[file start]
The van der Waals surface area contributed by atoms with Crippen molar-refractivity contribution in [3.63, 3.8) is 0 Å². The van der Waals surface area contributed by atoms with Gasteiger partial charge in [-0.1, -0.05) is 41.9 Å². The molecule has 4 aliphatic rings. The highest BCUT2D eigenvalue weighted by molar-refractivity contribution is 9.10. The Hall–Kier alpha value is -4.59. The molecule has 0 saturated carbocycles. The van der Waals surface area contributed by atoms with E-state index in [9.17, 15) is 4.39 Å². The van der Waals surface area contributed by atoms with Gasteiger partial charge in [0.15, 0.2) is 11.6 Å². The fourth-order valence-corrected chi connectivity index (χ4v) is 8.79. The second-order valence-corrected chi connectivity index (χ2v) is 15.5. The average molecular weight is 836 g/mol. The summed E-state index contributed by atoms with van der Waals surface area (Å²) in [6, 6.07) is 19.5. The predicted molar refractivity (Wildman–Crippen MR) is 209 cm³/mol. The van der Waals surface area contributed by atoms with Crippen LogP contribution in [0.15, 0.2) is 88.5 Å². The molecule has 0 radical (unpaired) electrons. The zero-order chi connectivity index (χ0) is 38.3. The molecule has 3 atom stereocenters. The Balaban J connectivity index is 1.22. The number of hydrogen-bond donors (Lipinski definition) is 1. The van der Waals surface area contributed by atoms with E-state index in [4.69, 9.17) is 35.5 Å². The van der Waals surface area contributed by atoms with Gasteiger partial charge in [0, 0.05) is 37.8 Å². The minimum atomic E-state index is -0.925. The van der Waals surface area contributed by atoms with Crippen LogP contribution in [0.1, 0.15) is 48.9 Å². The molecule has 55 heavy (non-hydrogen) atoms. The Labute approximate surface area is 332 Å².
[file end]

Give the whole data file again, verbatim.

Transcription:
The van der Waals surface area contributed by atoms with Crippen molar-refractivity contribution in [3.63, 3.8) is 0 Å². The van der Waals surface area contributed by atoms with Gasteiger partial charge in [-0.1, -0.05) is 41.9 Å². The molecule has 4 aliphatic rings. The highest BCUT2D eigenvalue weighted by molar-refractivity contribution is 9.10. The Hall–Kier alpha value is -4.59. The molecule has 0 saturated carbocycles. The van der Waals surface area contributed by atoms with E-state index in [9.17, 15) is 4.39 Å². The van der Waals surface area contributed by atoms with Gasteiger partial charge in [0.15, 0.2) is 11.6 Å². The fourth-order valence-corrected chi connectivity index (χ4v) is 8.79. The second-order valence-corrected chi connectivity index (χ2v) is 15.5. The average molecular weight is 836 g/mol. The summed E-state index contributed by atoms with van der Waals surface area (Å²) in [6, 6.07) is 19.5. The predicted molar refractivity (Wildman–Crippen MR) is 209 cm³/mol. The van der Waals surface area contributed by atoms with Crippen LogP contribution in [0.15, 0.2) is 88.5 Å². The molecule has 0 radical (unpaired) electrons. The zero-order chi connectivity index (χ0) is 38.3. The molecule has 3 atom stereocenters. The Balaban J connectivity index is 1.22. The number of hydrogen-bond donors (Lipinski definition) is 1. The van der Waals surface area contributed by atoms with E-state index in [4.69, 9.17) is 35.5 Å². The van der Waals surface area contributed by atoms with Gasteiger partial charge in [0, 0.05) is 37.8 Å². The minimum atomic E-state index is -0.925. The van der Waals surface area contributed by atoms with Crippen LogP contribution in [0.1, 0.15) is 48.9 Å². The molecule has 55 heavy (non-hydrogen) atoms. The Labute approximate surface area is 332 Å².